Getting and keeping a good credit score is not a matter of chance. Those with excellent credit work hard at protecting and improving their score. You can’t just hope for the best. A good credit score is the result of intention and healthy financial habits. Here is a look at seven habits of people with excellent credit scores and how to improve your credit score after bankruptcy or other financial upset.
People with good credit…
1 – Check Their Credit Reports Often for Errors
You can do everything right but see your score drop because of an error by one of the credit bureaus or a creditor. If a credit card issuer accidentally reports you missed a payment, were over the limit, or paid less than owed, that can hurt your score. Any mistake can hurt your score, so keep an eye out.
2 – Don’t Close Old Revolving Accounts
One of the biggest factors in your credit score is the average age of credit. That looks at how long all your credit accounts have been open on average and the older, the better. Closing old credit card accounts can lower your credit score even if all your other financial behavior is top-notch. Think twice before closing.
3 – Never Miss a Payment That Reports to the Bureaus
The first problems on credit reports are often when you miss just one payment on an account that reports monthly such as a credit card, car loan, or mortgage. That first missed payment can drop your score by 100 points. Smart consumers always pay these bills on time, every month, like clockwork.
4 – Don’t Pay Any Bills Late
Although the bills and debts that report to the three credit bureaus monthly have the greatest ability to impact your credit score, skipping out on any bill is a bad habit. Even bills that don’t routinely report, like medical invoices, can wind up in debt collections and on your credit report dropping your score.
5 – Keep Debt Levels as Low as Possible
Forget the adage about never going over 30% of your credit lines. In fact, it’s better to keep your debt levels as close to zero as possible. If you use your cards, pay them off in full each month, so you never get trapped in a debt spiral. People with excellent credit use their available credit lines sparingly.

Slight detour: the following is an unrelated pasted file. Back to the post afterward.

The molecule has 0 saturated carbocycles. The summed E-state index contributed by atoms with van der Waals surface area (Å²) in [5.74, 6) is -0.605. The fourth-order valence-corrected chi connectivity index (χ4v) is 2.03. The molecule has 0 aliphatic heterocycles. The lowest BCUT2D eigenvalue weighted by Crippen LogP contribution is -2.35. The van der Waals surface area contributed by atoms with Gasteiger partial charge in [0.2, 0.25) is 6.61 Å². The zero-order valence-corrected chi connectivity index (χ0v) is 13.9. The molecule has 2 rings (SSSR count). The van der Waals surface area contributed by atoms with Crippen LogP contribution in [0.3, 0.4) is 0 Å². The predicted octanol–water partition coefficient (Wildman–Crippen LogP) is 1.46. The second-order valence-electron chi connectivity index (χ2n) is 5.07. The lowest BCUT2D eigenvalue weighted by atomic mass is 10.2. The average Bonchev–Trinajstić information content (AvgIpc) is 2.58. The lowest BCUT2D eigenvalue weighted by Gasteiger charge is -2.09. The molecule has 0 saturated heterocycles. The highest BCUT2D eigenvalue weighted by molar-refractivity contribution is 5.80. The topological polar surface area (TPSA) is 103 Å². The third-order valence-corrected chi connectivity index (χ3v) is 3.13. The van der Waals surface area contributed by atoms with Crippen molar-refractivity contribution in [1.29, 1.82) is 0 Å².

6 – Don’t Open New Accounts Too Often
The more new accounts you open, the more it drops your average age of credit and your credit score with it. Occasionally opening a new account isn’t bad, but you must consider the impact of opening too many on this important facet of your credit score. Sticking with older accounts may benefit you more.
7 – Keep a Close Eye on Their Credit Score
People with excellent scores know their score and keep an eagle eye on it so that it doesn’t drop. Monitoring services can be a low-cost way to monitor your credit report activity, so you’re alerted if your score rises or falls so you can address any issues before they get out of hand and wreck your credit.
How to Improve Your Credit After Bankruptcy
If you have had a life event, like unemployment or an illness that keeps you out of work, your credit score may suffer. For those that choose bankruptcy to help deal with their debt, the next step is to rebuild your credit score. That starts with always paying bills on time and then rebuilding your credit starting with a secured credit scared and working towards a goal of rebuilding your score to better than it was before.
To find out more about improving your credit score after bankruptcy, contact Credit Score Keys.